As winter settles in, I”m hard at work on a new interactive story — or “text-based game,” if you prefer. This story started out as a completely silly sketch. By now it has become fairly elaborate, but without ceasing to be extremely silly.
There are about ten characters (not including the grizzly bear, who isn’t real talkative). But so far, they’re … amusing, yet static. Most of them, when I analyze the story’s puzzle structure, are merely obstacles of one sort or another. You have to figure out how to deal with each of them in order to gain access to one or two useful objects. Sure, I can add conversation items to bring the characters to life, but ultimately that’s no different from adding scenery. If that’s all I do, the game will remain an old-fashioned puzzle romp.
So I’m thinking about how to get the characters more actively involved in the story — without, to be sure, turning it into a serious, dramatic story. Serious and dramatic it will never be.
A criticism that was made of “April in Paris,” and I think deservedly so, was that the puzzles have no visible relationship to the goal of the game. They’re mostly self-contained and rather arbitrary. You just have to solve after another, and eventually you’ll tumble into a way to reach the happy ending. That’s very much the case with the story I’m working on now, as well: You wander around, solving seemingly random puzzles, and eventually you’ll find a way to reach your goal.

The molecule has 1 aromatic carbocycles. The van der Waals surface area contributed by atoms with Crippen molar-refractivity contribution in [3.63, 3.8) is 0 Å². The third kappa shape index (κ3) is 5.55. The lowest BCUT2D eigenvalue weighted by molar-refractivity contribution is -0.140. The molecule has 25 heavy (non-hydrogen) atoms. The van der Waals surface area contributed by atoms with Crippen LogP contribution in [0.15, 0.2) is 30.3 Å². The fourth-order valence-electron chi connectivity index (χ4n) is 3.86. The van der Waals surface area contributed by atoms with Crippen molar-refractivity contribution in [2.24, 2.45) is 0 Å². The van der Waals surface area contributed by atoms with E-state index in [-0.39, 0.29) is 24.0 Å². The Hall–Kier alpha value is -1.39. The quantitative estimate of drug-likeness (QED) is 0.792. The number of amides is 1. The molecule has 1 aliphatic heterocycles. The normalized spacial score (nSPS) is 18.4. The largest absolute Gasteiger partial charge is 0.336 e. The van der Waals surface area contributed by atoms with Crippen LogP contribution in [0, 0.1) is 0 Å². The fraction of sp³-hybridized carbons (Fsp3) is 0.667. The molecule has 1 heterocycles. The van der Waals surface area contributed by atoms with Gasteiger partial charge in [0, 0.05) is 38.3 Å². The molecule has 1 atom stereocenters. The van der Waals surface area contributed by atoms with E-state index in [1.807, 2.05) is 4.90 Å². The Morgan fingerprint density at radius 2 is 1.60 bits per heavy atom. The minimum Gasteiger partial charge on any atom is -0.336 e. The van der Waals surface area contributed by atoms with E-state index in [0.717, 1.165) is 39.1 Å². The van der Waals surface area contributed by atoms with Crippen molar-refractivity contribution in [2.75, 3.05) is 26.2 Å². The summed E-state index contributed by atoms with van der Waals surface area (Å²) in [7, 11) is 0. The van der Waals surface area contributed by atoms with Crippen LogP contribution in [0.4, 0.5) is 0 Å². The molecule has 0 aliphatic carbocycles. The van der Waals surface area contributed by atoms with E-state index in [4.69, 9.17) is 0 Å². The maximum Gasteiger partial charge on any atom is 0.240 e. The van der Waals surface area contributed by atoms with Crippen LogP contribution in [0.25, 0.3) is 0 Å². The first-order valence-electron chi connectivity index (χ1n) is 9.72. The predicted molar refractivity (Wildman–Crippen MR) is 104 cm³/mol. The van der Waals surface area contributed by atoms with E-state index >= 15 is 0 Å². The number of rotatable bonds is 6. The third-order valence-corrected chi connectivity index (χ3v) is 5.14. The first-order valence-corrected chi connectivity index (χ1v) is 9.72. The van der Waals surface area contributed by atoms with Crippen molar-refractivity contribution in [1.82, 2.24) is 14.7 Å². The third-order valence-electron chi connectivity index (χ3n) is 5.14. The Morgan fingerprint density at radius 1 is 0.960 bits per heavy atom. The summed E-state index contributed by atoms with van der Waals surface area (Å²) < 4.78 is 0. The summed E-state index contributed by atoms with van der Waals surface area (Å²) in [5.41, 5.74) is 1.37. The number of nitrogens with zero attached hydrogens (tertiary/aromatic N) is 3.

One way to bind the elements more tightly together is to make it easier for the player to make intuitive leaps: “Aha! Over here is an obstacle, and over there is an object that might be useful in dealing with that obstacle. So how can I get my hands on that object?” This is the case with respect to some of the puzzles in the new story, but by no means all of them.
A better way, I think, would be to get a couple of the characters more involved as allies, rather than having them remain obstacles. But because the story is so very silly, the actions of any allies will need to be silly too.
I hope I don’t have to throw out too much of the code I’ve already written in order to pull that off.